Academic journal article The International Journal of Narrative Therapy and Community Work

Re-Contextualising Conversations and Rich Story Development

Academic journal article The International Journal of Narrative Therapy and Community Work

Re-Contextualising Conversations and Rich Story Development

Article excerpt

My work as a member of the Narrative Therapy team within Country Health SA's Rural and Remote Mental Health Service provides me with opportunities to consult with people who have been admitted to an adult psychiatric ward and, upon discharge, have returned to their local rural community where they continue to be supported by a community mental health team. People are referred to our team by psychiatrists or community workers, and our service mandate is to provide narrative therapy for people who have been given diagnoses of depression, anxiety, post-traumatic stress disorder, or some sort of personality disorder diagnosis, and who have been subjected to childhood sexual abuse, sexual assault, domestic violence, or other trauma.

Discou rses of biomedicine

In this context, biomedical discourses dominate understandings of mental illness and therefore shape and are shaped by the vast array of structures and practices that are in place to attend to people's experiences of mental illness. These biomedical discourses reflect notions of mental illness as being firmly located in the human mind and body as naturally-occurring entities which can be discovered with appropriate scientific methods, instruments, and knowledge (Epstein, Wiesner, & Duda, 2013). Claiming scientific neutrality and objectivity in these practices, this discourse elevates the importance of skilled practitioners ascribing the correct diagnosis so that the right evidence-based treatments can be administered, frequently including medication regimes (Cosgrove & Wheeler, 2013; Strong, 2012; Tomm, 1990).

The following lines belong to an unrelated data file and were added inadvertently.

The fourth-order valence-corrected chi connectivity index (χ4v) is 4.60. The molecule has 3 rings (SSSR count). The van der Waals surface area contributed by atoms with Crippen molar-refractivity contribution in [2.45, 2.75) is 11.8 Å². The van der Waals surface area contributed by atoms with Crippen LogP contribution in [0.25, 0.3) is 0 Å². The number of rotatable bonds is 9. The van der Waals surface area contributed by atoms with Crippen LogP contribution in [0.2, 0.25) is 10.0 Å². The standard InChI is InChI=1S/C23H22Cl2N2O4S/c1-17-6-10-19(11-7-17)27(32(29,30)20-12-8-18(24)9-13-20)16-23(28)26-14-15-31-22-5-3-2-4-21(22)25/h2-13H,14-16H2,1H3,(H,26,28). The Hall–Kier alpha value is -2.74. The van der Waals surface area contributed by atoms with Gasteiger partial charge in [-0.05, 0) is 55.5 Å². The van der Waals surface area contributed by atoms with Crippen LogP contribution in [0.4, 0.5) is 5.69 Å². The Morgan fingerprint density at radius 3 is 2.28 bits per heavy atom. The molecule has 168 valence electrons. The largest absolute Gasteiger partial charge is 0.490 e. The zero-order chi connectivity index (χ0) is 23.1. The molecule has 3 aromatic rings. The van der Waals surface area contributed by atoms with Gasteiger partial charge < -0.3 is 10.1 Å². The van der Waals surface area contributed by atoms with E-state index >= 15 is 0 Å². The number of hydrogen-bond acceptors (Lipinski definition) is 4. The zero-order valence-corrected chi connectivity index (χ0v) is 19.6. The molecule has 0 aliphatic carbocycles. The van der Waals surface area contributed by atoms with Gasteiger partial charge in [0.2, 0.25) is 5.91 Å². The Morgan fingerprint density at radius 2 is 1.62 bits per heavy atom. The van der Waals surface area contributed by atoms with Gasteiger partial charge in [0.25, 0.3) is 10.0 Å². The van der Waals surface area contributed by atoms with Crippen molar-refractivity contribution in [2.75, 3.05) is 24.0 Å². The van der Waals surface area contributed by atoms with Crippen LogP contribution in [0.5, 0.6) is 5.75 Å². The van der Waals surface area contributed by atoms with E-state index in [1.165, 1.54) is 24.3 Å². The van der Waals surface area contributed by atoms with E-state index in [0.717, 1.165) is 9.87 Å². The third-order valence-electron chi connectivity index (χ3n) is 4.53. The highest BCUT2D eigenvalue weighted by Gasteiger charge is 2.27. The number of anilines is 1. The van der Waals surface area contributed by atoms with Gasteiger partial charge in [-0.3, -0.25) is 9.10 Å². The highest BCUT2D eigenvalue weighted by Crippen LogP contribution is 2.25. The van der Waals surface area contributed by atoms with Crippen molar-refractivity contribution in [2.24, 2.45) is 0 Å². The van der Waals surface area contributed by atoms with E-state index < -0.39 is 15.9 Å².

The Diagnostic and Statistical Manual of Mental Disorders (DSM), currently in its fifth edition, is a key text of this biomedical discourse and since its first publication over sixty years ago it has grown in size, complexity, and influence (Simblett, 2013). This influence has been carried by pop psychology, the media, public health and humanitarian campaigns to extend well beyond the boundaries of the professional disciplines to permeate everyday life and language in contemporary Western societies and beyond, including responses to wars and natural disasters (Epstein et al., 2013; Pupavac, 2001; Simblett 2013).

Over the past five decades, the biomedical discourse of psychiatry, its DSM and accompanying practices, have faced substantial critiques from a range of perspectives, albeit with little effect on the expansion of its influence (Harper, 2013; Lafrance & McKenzie-Mohr, 2013). This history includes examinations by feminist writers of the truth claims of the biomedical discourse and the subsequent obscuring of patriarchy (Swartz, 2013), including psychiatry's participation in the pathologisation of femininity, the medicalisation of women's misery, and the regulation of 'difficult' women (Ussher, 2010). As White (1995a) observes, this obscuring of the unequal power relations of culture enables people's problems to be regarded as aberrations, which enables us all to avoid facing our complicity in the maintenance of these structures of inequality. By locating problems within the individual and neglecting societal, cultural, and historical perspectives (Epstein et al., 2013), the attention of policy makers is also shifted away from attending to issues of inequality and injustice (Harper, 2013). This also evokes a historical perspective that the DSM, psychiatry, and biomedical discourses are predated by patriarchy and its oppressive social practices in relation to women's bodies, sexuality, and reproduction (Swartz, 2013).

Discourses of hu manism

Biomedical discourses rely on, among other things, dominant humanist discourses for the legitimacy of their truth claims about mental illness. These discourses draw on the notion of human nature, which is said to determine how people live and act in the world. Although the 'nature' of human nature varies between philosophies, it commonly 'presupposes an essence at the heart of the individual which is unique, fixed, and coherent and makes her what she is' (Weedon, 1997, p. …

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